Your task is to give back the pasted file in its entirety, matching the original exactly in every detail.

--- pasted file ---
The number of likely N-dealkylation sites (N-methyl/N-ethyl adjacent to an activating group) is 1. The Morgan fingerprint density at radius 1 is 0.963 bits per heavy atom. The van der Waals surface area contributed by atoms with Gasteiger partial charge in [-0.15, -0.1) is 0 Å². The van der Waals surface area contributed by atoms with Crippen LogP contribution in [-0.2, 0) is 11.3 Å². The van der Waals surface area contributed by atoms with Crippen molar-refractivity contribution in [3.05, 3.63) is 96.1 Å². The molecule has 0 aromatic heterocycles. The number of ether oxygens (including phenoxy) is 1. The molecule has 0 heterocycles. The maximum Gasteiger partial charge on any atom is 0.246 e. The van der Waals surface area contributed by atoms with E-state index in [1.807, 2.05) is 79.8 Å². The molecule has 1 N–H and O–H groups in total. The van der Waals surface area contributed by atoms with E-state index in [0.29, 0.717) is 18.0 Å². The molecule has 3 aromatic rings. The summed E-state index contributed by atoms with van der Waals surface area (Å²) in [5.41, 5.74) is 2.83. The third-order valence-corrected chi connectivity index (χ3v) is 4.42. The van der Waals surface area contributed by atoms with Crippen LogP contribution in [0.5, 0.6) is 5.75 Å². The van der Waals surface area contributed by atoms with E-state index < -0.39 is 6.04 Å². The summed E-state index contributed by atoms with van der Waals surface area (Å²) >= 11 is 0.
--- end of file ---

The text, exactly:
The number of likely N-dealkylation sites (N-methyl/N-ethyl adjacent to an activating group) is 1. The Morgan fingerprint density at radius 1 is 0.963 bits per heavy atom. The van der Waals surface area contributed by atoms with Gasteiger partial charge in [-0.15, -0.1) is 0 Å². The van der Waals surface area contributed by atoms with Crippen LogP contribution in [-0.2, 0) is 11.3 Å². The van der Waals surface area contributed by atoms with Crippen molar-refractivity contribution in [3.05, 3.63) is 96.1 Å². The molecule has 0 aromatic heterocycles. The number of ether oxygens (including phenoxy) is 1. The molecule has 0 heterocycles. The maximum Gasteiger partial charge on any atom is 0.246 e. The van der Waals surface area contributed by atoms with E-state index in [1.807, 2.05) is 79.8 Å². The molecule has 1 N–H and O–H groups in total. The van der Waals surface area contributed by atoms with E-state index in [0.29, 0.717) is 18.0 Å². The molecule has 3 aromatic rings. The summed E-state index contributed by atoms with van der Waals surface area (Å²) in [5.41, 5.74) is 2.83. The third-order valence-corrected chi connectivity index (χ3v) is 4.42. The van der Waals surface area contributed by atoms with Crippen LogP contribution in [0.5, 0.6) is 5.75 Å². The van der Waals surface area contributed by atoms with E-state index < -0.39 is 6.04 Å². The summed E-state index contributed by atoms with van der Waals surface area (Å²) >= 11 is 0.